I am powerfully drawn to the work of Baltimore-born, RISD-schooled, currently California-living painter Whitney Bedford. Her paintings are both formally seductive and enigmatically narrative, depicting sea/landscapes, shipwrecks, and even a Harry Houdini series!
Although Ms. Bedford is quite the jet-setter, Ben Woodward snagged this traveler/artist extraordinaire for some Q & A on her nomadic adventures and upcoming work…
Ben Woodward: Who are you and where do you come from?
Whitney Bedford: I am a 32 year old artist living mostly in Santa Monica and Los Angeles, CA. My family is from Baltimore, MD, but I have lived in Providence, RI; Berlin, Germany; and part- time in Paris and Biot/Antibes, France; and Rio de Janiero, Brazil.
How did you get in to painting and general arty-farty-ness?
Loved it. My parents both liked art and travelling, so we travelled a lot and saw things. I think I loved color and design and eventually making things to record and remember all these experiences.
Did you get to travel a lot as a kid because your mom worked for the airlines?
Yes. My mom was a flight attendant for United Airlines for 37 years, and both my brother and I flew free until we were out of college. We both love the thrill of new places and unforeseen adventures, so traveling became sort of an addiction. My brother Evan is now a photographer and travels around the world documenting places.
What was high school like for you?
I went to an all-girls school that was great for academics and sports, but not so much for art. I took most of my art classes at the Maryland Institute College of Art.
Tell me about Germany.
My best friend from childhood sleep-away camp was a Berliner. After camp in North Carolina, I would go to the south of France to see family friends and she would go to her family house on the Italian Riviera. The summer of 1994 I drove back to Berlin with them, and the love affair with that city started. I went regularly to visit, and was entranced by the city’s metamorphosis. I had never been in a city that was living and disposing of history like that. After college, I moved there for 2 and half years with the aid of a Fulbright grant. I had a project to study monuments and architecture, but mostly I rode my bike everywhere, saw a lot of sunrises, and discovered that everything I learned in college was intangible to a German accent. I used the time to make some bad and some okay work, recording all sorts of colors and old wave European paintings, and dreaming in three languages.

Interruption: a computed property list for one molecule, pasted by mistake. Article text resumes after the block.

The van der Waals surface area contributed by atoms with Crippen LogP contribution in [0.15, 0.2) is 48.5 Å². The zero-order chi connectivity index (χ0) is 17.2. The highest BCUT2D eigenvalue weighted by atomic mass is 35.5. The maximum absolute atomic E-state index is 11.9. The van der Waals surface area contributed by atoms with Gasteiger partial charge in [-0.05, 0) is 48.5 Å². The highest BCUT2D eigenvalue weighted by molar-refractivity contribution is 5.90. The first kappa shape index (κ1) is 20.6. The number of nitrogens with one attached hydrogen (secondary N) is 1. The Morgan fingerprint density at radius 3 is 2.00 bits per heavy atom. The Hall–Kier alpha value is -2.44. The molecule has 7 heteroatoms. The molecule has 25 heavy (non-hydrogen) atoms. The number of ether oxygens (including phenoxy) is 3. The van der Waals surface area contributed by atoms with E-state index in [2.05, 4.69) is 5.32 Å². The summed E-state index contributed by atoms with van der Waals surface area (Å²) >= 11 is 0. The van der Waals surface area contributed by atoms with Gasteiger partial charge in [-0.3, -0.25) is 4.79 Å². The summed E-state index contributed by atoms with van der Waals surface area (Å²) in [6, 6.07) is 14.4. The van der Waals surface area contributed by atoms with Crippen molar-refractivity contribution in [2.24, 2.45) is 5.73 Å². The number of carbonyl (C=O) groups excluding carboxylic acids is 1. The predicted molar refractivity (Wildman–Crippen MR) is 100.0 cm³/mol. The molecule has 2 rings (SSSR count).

How did you end up in California? How are you influenced by LA?
Somehow amidst this nomading, I got it together to get my acceptance to grad school. I came to UCLA and realized how much I missed pop music and culture. Los Angeles was amazing to me for its mental and geographical dichotomy, its connection to old world Europe, and its way of re-writing the influence in the name of Hollywood Americana. We had Schindler and Neutra here building modernist masterpieces around the same time Walt Disney was constructing his empire and theme park. We have beaches and snow covered mountains with deserts in between. Anything is possible!
And what is your connection with Brazil?